Regional support centre for French language studies
This was announced at the HERACLES Regional Meeting – Lebanon 2014, held from 12-13 June under the theme “University Language Centers in the Middle-East: Which missions and for which purposes?”
The meeting was organised by Holy Spirit University of Kaslik and hosted by the faculty of letters and the French section of the language centre, in partnership with HERACLES, the World Forum of Language Centers in Higher Education, the Middle East Office of AUF – de l’Agence universitaire de la Francophonie – and the French Institute in Lebanon.
Last week, University World News interviewed an independent higher education expert and a participant at the conference to get their views on the significance of establishing a HERACLES regional office for the Middle East and North Africa.
“The office will boost French language skills and learning opportunities, which is of crucial importance to the individual goals of both students and staff in study and research,” said higher education expert Samir Khalaf Abd-El-Aal.
“It will also promote innovation and excellence in language teaching and learning through research, training and consultancy.”
Ranya Salameh, head of the French Language Center of Arts at Holy Spirit University of Kaslik, who delivered a presentation at the conference titled "Quality Approach Within a University Language Centre”, told University World News that a regional office could indeed contribute to enhancing quality in French language teaching.
It could do this through exchange of experiences in syllabus design, curriculum guidelines, providing teaching and learning materials, and assessing language proficiency.
HERACLES regional office
The HERACLES regional office will assist university language centres to promote and support language learning among students and staff at universities.
It will help centres exploit the latest technologies and pedagogies to develop bespoke language teaching and learning materials, as well as providing professional advisory services to support individual language learners. It will provide high quality learning resources in multiple media, physical and virtual.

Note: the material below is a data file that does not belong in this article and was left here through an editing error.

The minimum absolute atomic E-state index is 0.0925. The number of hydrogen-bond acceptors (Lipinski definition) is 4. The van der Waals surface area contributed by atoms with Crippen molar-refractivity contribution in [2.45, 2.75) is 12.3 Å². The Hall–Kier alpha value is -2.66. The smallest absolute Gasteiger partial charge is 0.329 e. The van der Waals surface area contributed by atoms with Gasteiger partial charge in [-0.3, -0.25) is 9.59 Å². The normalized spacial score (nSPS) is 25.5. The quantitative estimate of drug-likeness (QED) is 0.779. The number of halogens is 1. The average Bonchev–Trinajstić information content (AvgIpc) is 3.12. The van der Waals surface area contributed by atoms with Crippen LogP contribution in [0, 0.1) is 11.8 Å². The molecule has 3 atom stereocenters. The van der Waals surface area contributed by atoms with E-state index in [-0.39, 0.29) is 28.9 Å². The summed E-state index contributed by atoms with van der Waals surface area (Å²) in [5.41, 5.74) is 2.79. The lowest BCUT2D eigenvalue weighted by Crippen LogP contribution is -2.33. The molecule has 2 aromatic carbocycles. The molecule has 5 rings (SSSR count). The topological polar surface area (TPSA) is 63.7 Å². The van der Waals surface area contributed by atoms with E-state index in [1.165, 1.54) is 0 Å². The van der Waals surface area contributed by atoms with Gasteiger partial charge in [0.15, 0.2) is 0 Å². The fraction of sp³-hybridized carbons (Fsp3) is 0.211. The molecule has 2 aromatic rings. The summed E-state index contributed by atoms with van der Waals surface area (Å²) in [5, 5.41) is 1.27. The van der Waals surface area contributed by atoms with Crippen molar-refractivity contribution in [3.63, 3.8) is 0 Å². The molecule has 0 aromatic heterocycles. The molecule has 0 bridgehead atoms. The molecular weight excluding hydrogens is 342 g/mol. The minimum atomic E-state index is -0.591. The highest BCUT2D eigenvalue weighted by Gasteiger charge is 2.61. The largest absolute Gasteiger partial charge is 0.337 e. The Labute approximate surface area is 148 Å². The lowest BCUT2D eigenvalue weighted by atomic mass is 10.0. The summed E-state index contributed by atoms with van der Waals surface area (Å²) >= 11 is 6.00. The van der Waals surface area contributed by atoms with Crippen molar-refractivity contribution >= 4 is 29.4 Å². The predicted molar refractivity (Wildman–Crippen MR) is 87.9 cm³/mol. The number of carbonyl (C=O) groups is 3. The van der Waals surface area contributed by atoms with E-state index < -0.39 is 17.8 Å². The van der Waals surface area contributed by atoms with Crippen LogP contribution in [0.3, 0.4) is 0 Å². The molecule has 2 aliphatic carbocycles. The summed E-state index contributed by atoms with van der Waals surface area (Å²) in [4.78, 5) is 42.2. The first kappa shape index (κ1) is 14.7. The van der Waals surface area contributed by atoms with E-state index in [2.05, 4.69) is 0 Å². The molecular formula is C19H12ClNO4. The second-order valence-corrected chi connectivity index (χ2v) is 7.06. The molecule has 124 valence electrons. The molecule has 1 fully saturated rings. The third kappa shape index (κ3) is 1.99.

The HERACLES office will also help university language centres to collaborate and share expertise with other language learning providers in universities and other organisations, nationally and internationally.
Ranya Salameh told University World News that there were different kinds of French language centres in the Middle East and North Africa, and their status varied between universities.
“The centre can be an independent unit inside the institution providing remedial courses for university students as well as French courses for adults wishing to learn French as a foreign language. The learning outcomes are taken from the Common European Framework of Reference for Languages: Learning, teaching and assessment.
“In some universities, the language centre is a department inside a faculty and provides language courses for all the university students. These courses can be for special purposes including French for business, French for law students and French for science.”
To promote French language centres in the Middle East and North Africa, Salameh called for providing language as well as translation courses based on an intercultural approach.
“Moreover, partnerships are very important between a Middle Eastern university and a European one, especially in the field of scientific research” and supervising PhD candidates, Salameh pointed out.
One important outcome of the conference, Salameh said, was: “We are working on the governance of a university language centre and we will soon publish a guideline as well as a system of reference for university language centre instructors.”